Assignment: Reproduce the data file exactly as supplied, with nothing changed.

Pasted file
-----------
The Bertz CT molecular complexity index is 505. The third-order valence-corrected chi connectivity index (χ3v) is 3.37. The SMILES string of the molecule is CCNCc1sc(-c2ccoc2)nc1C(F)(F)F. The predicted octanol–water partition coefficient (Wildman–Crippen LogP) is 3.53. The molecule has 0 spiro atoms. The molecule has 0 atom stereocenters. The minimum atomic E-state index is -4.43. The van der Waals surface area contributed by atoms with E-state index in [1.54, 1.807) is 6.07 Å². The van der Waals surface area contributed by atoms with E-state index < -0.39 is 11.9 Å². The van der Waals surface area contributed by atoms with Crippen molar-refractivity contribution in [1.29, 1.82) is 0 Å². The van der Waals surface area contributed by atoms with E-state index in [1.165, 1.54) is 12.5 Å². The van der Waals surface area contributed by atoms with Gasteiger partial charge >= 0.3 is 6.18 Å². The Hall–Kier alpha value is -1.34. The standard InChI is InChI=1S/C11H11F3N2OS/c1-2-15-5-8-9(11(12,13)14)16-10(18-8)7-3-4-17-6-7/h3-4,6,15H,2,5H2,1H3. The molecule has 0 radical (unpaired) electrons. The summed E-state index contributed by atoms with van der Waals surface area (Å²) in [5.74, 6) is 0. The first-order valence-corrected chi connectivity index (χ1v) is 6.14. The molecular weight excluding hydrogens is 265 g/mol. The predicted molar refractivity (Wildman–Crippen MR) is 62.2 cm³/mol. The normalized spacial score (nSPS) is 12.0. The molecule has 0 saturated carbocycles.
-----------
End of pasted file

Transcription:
The Bertz CT molecular complexity index is 505. The third-order valence-corrected chi connectivity index (χ3v) is 3.37. The SMILES string of the molecule is CCNCc1sc(-c2ccoc2)nc1C(F)(F)F. The predicted octanol–water partition coefficient (Wildman–Crippen LogP) is 3.53. The molecule has 0 spiro atoms. The molecule has 0 atom stereocenters. The minimum atomic E-state index is -4.43. The van der Waals surface area contributed by atoms with E-state index in [1.54, 1.807) is 6.07 Å². The van der Waals surface area contributed by atoms with E-state index < -0.39 is 11.9 Å². The van der Waals surface area contributed by atoms with Crippen molar-refractivity contribution in [1.29, 1.82) is 0 Å². The van der Waals surface area contributed by atoms with E-state index in [1.165, 1.54) is 12.5 Å². The van der Waals surface area contributed by atoms with Gasteiger partial charge >= 0.3 is 6.18 Å². The Hall–Kier alpha value is -1.34. The standard InChI is InChI=1S/C11H11F3N2OS/c1-2-15-5-8-9(11(12,13)14)16-10(18-8)7-3-4-17-6-7/h3-4,6,15H,2,5H2,1H3. The molecule has 0 radical (unpaired) electrons. The summed E-state index contributed by atoms with van der Waals surface area (Å²) in [5.74, 6) is 0. The first-order valence-corrected chi connectivity index (χ1v) is 6.14. The molecular weight excluding hydrogens is 265 g/mol. The predicted molar refractivity (Wildman–Crippen MR) is 62.2 cm³/mol. The normalized spacial score (nSPS) is 12.0. The molecule has 0 saturated carbocycles.